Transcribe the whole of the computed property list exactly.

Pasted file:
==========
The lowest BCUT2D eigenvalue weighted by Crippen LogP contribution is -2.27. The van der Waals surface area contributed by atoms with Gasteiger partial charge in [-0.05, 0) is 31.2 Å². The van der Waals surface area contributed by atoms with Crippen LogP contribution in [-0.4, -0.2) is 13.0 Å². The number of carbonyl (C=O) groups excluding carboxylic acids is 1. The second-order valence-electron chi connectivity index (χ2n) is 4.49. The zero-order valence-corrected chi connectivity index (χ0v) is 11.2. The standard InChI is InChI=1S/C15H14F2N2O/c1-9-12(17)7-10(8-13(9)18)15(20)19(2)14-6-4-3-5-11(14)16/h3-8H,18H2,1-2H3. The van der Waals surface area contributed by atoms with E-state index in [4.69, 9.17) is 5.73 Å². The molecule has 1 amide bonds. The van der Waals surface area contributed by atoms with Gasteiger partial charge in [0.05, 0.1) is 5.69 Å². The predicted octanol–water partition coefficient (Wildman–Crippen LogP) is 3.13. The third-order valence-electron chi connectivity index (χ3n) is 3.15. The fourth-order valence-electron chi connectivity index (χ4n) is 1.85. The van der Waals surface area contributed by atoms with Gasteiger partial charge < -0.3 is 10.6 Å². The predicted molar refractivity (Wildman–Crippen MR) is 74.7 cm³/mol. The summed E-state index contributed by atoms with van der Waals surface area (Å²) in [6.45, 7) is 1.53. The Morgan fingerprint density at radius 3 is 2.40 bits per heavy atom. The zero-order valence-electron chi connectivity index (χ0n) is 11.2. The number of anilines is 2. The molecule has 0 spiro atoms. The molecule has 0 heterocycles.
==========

The lowest BCUT2D eigenvalue weighted by Crippen LogP contribution is -2.27. The van der Waals surface area contributed by atoms with Gasteiger partial charge in [-0.05, 0) is 31.2 Å². The van der Waals surface area contributed by atoms with Crippen LogP contribution in [-0.4, -0.2) is 13.0 Å². The number of carbonyl (C=O) groups excluding carboxylic acids is 1. The second-order valence-electron chi connectivity index (χ2n) is 4.49. The zero-order valence-corrected chi connectivity index (χ0v) is 11.2. The standard InChI is InChI=1S/C15H14F2N2O/c1-9-12(17)7-10(8-13(9)18)15(20)19(2)14-6-4-3-5-11(14)16/h3-8H,18H2,1-2H3. The van der Waals surface area contributed by atoms with E-state index in [4.69, 9.17) is 5.73 Å². The molecule has 1 amide bonds. The van der Waals surface area contributed by atoms with Gasteiger partial charge in [0.05, 0.1) is 5.69 Å². The predicted octanol–water partition coefficient (Wildman–Crippen LogP) is 3.13. The third-order valence-electron chi connectivity index (χ3n) is 3.15. The fourth-order valence-electron chi connectivity index (χ4n) is 1.85. The van der Waals surface area contributed by atoms with Gasteiger partial charge < -0.3 is 10.6 Å². The predicted molar refractivity (Wildman–Crippen MR) is 74.7 cm³/mol. The summed E-state index contributed by atoms with van der Waals surface area (Å²) in [6.45, 7) is 1.53. The Morgan fingerprint density at radius 3 is 2.40 bits per heavy atom. The zero-order valence-electron chi connectivity index (χ0n) is 11.2. The number of anilines is 2. The molecule has 0 spiro atoms. The molecule has 0 heterocycles.